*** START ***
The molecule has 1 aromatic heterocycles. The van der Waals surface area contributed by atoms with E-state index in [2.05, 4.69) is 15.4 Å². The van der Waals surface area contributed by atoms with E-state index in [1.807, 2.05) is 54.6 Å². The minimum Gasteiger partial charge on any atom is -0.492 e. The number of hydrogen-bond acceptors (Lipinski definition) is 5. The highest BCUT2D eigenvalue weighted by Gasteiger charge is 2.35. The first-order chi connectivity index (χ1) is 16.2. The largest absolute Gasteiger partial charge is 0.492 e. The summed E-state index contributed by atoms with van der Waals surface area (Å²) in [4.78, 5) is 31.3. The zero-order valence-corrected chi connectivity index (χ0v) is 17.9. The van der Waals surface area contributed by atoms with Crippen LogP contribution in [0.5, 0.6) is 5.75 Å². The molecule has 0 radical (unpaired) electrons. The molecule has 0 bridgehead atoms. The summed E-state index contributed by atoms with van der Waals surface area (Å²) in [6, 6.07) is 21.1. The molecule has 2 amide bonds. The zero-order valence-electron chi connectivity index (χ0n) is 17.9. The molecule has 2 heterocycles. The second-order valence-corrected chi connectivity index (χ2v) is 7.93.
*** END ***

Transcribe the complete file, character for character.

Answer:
The molecule has 1 aromatic heterocycles. The van der Waals surface area contributed by atoms with E-state index in [2.05, 4.69) is 15.4 Å². The van der Waals surface area contributed by atoms with E-state index in [1.807, 2.05) is 54.6 Å². The minimum Gasteiger partial charge on any atom is -0.492 e. The number of hydrogen-bond acceptors (Lipinski definition) is 5. The highest BCUT2D eigenvalue weighted by Gasteiger charge is 2.35. The first-order chi connectivity index (χ1) is 16.2. The largest absolute Gasteiger partial charge is 0.492 e. The summed E-state index contributed by atoms with van der Waals surface area (Å²) in [4.78, 5) is 31.3. The zero-order valence-corrected chi connectivity index (χ0v) is 17.9. The van der Waals surface area contributed by atoms with Crippen LogP contribution in [0.5, 0.6) is 5.75 Å². The molecule has 0 radical (unpaired) electrons. The molecule has 0 bridgehead atoms. The summed E-state index contributed by atoms with van der Waals surface area (Å²) in [6, 6.07) is 21.1. The molecule has 2 amide bonds. The zero-order valence-electron chi connectivity index (χ0n) is 17.9. The molecule has 2 heterocycles. The second-order valence-corrected chi connectivity index (χ2v) is 7.93.